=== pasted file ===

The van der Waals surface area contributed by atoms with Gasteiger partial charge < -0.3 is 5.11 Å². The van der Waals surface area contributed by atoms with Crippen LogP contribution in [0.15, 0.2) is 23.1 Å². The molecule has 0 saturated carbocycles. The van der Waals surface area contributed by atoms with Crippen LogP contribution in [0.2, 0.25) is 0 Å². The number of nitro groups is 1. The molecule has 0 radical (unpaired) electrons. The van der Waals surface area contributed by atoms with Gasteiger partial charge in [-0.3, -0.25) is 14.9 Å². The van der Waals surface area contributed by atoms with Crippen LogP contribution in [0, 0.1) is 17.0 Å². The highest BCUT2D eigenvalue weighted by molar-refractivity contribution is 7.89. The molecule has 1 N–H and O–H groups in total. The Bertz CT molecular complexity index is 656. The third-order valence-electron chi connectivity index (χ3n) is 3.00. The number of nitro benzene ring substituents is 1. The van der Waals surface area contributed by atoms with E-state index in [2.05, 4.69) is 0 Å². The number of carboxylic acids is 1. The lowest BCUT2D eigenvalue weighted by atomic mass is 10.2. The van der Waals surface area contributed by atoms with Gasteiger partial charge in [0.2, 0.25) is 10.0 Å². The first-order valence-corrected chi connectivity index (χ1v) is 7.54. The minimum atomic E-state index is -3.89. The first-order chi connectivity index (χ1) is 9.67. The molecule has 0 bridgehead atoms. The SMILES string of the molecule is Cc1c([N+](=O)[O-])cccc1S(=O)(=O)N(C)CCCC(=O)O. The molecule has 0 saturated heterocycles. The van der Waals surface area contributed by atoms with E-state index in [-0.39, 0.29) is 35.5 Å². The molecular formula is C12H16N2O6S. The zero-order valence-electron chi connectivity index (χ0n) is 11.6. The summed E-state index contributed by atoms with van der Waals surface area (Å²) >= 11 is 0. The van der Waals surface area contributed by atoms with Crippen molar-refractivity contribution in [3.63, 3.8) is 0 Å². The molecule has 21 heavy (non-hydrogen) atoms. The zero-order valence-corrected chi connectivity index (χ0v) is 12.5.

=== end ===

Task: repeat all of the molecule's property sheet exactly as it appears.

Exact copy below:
The van der Waals surface area contributed by atoms with Gasteiger partial charge < -0.3 is 5.11 Å². The van der Waals surface area contributed by atoms with Crippen LogP contribution in [0.15, 0.2) is 23.1 Å². The molecule has 0 saturated carbocycles. The van der Waals surface area contributed by atoms with Crippen LogP contribution in [0.2, 0.25) is 0 Å². The number of nitro groups is 1. The molecule has 0 radical (unpaired) electrons. The van der Waals surface area contributed by atoms with Gasteiger partial charge in [-0.3, -0.25) is 14.9 Å². The van der Waals surface area contributed by atoms with Crippen LogP contribution in [0, 0.1) is 17.0 Å². The highest BCUT2D eigenvalue weighted by molar-refractivity contribution is 7.89. The molecule has 1 N–H and O–H groups in total. The Bertz CT molecular complexity index is 656. The third-order valence-electron chi connectivity index (χ3n) is 3.00. The number of nitro benzene ring substituents is 1. The van der Waals surface area contributed by atoms with E-state index in [2.05, 4.69) is 0 Å². The number of carboxylic acids is 1. The lowest BCUT2D eigenvalue weighted by atomic mass is 10.2. The van der Waals surface area contributed by atoms with Gasteiger partial charge in [0.2, 0.25) is 10.0 Å². The first-order valence-corrected chi connectivity index (χ1v) is 7.54. The minimum atomic E-state index is -3.89. The first-order chi connectivity index (χ1) is 9.67. The molecule has 0 bridgehead atoms. The SMILES string of the molecule is Cc1c([N+](=O)[O-])cccc1S(=O)(=O)N(C)CCCC(=O)O. The molecule has 0 saturated heterocycles. The van der Waals surface area contributed by atoms with E-state index in [-0.39, 0.29) is 35.5 Å². The molecular formula is C12H16N2O6S. The zero-order valence-electron chi connectivity index (χ0n) is 11.6. The summed E-state index contributed by atoms with van der Waals surface area (Å²) >= 11 is 0. The van der Waals surface area contributed by atoms with Crippen molar-refractivity contribution in [3.63, 3.8) is 0 Å². The molecule has 21 heavy (non-hydrogen) atoms. The zero-order valence-corrected chi connectivity index (χ0v) is 12.5.